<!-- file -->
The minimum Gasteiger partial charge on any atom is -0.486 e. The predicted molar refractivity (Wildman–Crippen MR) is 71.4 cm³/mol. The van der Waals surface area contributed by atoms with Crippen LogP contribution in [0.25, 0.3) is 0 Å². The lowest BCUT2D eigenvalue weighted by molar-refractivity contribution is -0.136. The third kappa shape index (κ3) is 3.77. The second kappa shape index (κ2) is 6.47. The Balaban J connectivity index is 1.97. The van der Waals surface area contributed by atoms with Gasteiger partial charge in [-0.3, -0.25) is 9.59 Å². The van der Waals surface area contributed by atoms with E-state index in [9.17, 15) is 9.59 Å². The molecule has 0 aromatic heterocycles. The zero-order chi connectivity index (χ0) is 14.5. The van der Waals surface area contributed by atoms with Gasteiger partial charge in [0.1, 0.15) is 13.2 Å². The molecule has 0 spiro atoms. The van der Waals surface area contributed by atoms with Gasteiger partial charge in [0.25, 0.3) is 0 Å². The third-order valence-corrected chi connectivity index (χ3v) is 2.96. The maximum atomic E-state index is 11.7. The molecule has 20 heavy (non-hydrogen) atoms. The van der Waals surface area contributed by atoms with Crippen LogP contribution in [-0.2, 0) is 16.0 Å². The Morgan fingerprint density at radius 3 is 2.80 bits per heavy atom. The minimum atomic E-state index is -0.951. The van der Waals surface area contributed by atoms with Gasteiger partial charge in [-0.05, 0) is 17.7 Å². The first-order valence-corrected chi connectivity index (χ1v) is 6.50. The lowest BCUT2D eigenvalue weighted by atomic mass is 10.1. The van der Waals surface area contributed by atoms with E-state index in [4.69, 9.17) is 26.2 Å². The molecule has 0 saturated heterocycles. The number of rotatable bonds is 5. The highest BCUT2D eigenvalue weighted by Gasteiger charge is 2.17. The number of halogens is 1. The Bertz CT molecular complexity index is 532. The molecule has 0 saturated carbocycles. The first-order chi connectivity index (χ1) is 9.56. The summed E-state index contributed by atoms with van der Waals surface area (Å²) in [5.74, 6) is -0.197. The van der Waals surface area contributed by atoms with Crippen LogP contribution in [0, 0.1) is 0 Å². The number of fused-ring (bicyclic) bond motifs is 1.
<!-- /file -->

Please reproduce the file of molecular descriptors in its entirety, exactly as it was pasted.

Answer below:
The minimum Gasteiger partial charge on any atom is -0.486 e. The predicted molar refractivity (Wildman–Crippen MR) is 71.4 cm³/mol. The van der Waals surface area contributed by atoms with Crippen LogP contribution in [0.25, 0.3) is 0 Å². The lowest BCUT2D eigenvalue weighted by molar-refractivity contribution is -0.136. The third kappa shape index (κ3) is 3.77. The second kappa shape index (κ2) is 6.47. The Balaban J connectivity index is 1.97. The van der Waals surface area contributed by atoms with Gasteiger partial charge in [-0.3, -0.25) is 9.59 Å². The van der Waals surface area contributed by atoms with E-state index in [9.17, 15) is 9.59 Å². The molecule has 0 aromatic heterocycles. The zero-order chi connectivity index (χ0) is 14.5. The van der Waals surface area contributed by atoms with Gasteiger partial charge in [0.1, 0.15) is 13.2 Å². The molecule has 0 spiro atoms. The van der Waals surface area contributed by atoms with Gasteiger partial charge in [0.25, 0.3) is 0 Å². The third-order valence-corrected chi connectivity index (χ3v) is 2.96. The maximum atomic E-state index is 11.7. The molecule has 20 heavy (non-hydrogen) atoms. The van der Waals surface area contributed by atoms with Crippen LogP contribution in [-0.2, 0) is 16.0 Å². The Morgan fingerprint density at radius 3 is 2.80 bits per heavy atom. The minimum atomic E-state index is -0.951. The van der Waals surface area contributed by atoms with Gasteiger partial charge in [-0.05, 0) is 17.7 Å². The first-order valence-corrected chi connectivity index (χ1v) is 6.50. The lowest BCUT2D eigenvalue weighted by atomic mass is 10.1. The van der Waals surface area contributed by atoms with E-state index in [4.69, 9.17) is 26.2 Å². The molecule has 0 saturated heterocycles. The number of rotatable bonds is 5. The highest BCUT2D eigenvalue weighted by Gasteiger charge is 2.17. The number of halogens is 1. The Bertz CT molecular complexity index is 532. The molecule has 0 saturated carbocycles. The first-order chi connectivity index (χ1) is 9.56. The summed E-state index contributed by atoms with van der Waals surface area (Å²) in [5.74, 6) is -0.197. The van der Waals surface area contributed by atoms with Crippen LogP contribution in [0, 0.1) is 0 Å². The number of fused-ring (bicyclic) bond motifs is 1.